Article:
Mucor, a fungus from the class of Zygomycetes, is a ubiquitous saprophyte that resides in soil and decaying organic matter.
On dung, the fungus usually appears as part of a succession of different genera, not independently, and can also live saprophytically on plant remains.
Unlike more advanced plants, fungi lack chlorophyll and so can only grow as saprophytes (from dead plants or animals); or as parasites (on living plants); or in a mycorrhizal relationship (symbiosis between fungi and the roots of trees).
In the standard saprophytic serovars and the saprophytic isolates from water sources there was no digestion with this enzyme and the original 482 bp band appeared as such in these strains.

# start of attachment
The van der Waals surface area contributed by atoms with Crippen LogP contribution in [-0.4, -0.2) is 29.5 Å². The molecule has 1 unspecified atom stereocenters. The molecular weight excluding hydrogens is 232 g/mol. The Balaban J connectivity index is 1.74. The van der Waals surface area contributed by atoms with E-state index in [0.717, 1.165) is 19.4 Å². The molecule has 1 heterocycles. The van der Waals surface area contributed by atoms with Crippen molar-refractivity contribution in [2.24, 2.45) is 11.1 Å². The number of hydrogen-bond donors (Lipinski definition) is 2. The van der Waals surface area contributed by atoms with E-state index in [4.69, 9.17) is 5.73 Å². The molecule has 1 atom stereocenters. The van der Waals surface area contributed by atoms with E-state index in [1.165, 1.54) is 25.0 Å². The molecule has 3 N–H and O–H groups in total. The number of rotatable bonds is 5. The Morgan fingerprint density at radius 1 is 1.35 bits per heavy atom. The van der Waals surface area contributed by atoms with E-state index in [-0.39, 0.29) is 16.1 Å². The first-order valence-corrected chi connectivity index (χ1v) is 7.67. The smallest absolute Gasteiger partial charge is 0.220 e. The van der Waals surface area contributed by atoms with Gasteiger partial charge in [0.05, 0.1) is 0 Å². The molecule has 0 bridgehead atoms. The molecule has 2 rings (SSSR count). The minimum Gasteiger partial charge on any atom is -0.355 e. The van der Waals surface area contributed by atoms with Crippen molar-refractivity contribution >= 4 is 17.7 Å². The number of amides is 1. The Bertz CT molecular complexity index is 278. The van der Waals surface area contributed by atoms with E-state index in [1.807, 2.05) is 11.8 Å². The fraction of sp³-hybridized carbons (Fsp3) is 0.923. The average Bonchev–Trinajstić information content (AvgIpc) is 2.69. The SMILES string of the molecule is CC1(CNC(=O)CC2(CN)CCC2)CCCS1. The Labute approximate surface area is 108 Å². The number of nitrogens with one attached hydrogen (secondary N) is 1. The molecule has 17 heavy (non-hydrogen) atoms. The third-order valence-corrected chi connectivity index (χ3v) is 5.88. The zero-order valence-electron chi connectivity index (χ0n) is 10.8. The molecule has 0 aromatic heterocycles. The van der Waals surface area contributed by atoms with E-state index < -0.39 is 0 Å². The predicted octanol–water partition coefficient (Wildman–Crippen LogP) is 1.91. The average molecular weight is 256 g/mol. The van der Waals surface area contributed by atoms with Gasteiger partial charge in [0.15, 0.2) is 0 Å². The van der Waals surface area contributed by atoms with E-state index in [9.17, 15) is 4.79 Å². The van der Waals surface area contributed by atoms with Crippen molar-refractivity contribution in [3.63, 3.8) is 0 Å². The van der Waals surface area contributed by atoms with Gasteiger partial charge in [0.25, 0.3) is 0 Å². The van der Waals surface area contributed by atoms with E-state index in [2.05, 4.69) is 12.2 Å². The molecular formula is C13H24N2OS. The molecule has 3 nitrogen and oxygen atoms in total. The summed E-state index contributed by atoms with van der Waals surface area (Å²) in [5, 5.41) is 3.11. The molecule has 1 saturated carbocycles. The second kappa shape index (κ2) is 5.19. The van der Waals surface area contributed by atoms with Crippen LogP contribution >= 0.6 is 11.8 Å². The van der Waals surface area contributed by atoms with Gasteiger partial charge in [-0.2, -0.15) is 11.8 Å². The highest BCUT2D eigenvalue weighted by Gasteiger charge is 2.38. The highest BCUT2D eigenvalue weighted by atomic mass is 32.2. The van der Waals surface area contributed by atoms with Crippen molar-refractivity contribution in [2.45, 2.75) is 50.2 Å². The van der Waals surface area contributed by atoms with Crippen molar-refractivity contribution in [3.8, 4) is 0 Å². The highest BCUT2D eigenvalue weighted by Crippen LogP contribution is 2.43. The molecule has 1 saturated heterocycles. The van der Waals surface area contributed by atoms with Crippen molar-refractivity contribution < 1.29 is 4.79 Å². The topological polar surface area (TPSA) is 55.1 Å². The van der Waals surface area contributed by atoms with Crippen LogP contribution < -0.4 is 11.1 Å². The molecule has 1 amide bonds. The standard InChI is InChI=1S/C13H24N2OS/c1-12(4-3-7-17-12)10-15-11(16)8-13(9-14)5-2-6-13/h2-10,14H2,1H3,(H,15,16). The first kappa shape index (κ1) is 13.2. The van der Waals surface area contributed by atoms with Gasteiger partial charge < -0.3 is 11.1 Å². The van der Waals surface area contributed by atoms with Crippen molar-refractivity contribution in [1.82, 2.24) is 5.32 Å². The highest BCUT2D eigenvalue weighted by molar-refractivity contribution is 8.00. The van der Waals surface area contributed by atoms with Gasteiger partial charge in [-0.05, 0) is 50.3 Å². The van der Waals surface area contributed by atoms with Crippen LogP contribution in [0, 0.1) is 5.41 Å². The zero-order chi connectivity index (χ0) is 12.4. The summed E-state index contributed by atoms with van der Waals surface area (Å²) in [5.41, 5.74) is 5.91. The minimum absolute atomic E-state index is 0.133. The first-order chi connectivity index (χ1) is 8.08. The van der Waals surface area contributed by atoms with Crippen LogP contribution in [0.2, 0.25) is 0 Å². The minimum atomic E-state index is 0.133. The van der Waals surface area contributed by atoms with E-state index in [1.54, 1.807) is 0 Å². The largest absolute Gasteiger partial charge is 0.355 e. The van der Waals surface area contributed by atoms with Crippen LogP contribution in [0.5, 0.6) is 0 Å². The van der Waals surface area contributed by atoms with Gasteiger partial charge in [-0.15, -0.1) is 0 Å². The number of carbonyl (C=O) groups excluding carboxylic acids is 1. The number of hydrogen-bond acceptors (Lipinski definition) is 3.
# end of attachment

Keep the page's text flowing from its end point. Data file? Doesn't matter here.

The three ecological groups of mushrooms are mycorrhizal, parasitic and saprophytic mushrooms.
Many of these live saprophytically on dead organic matter on or in soil where they are regarded as the most important decomposers of plant residues and other organic matter.
It is a dimorphic fungus that exists saprophytically in nature and has a worldwide distribution.
Therefore, we hypothesize that these organisms lived saprophytically upon sulfate-reducing bacteria, rather than feeding in the water column.
While the leaf was young and healthy, many other fungal colonists - the true saprophytes (organisms living on dead or decaying matter) - remained quiescent.
It imparts rigidity to the cell wall and is responsible for decay resistance that enables the cells to withstand the saprophytic activity of organisms capable of degrading non-lignified cell walls.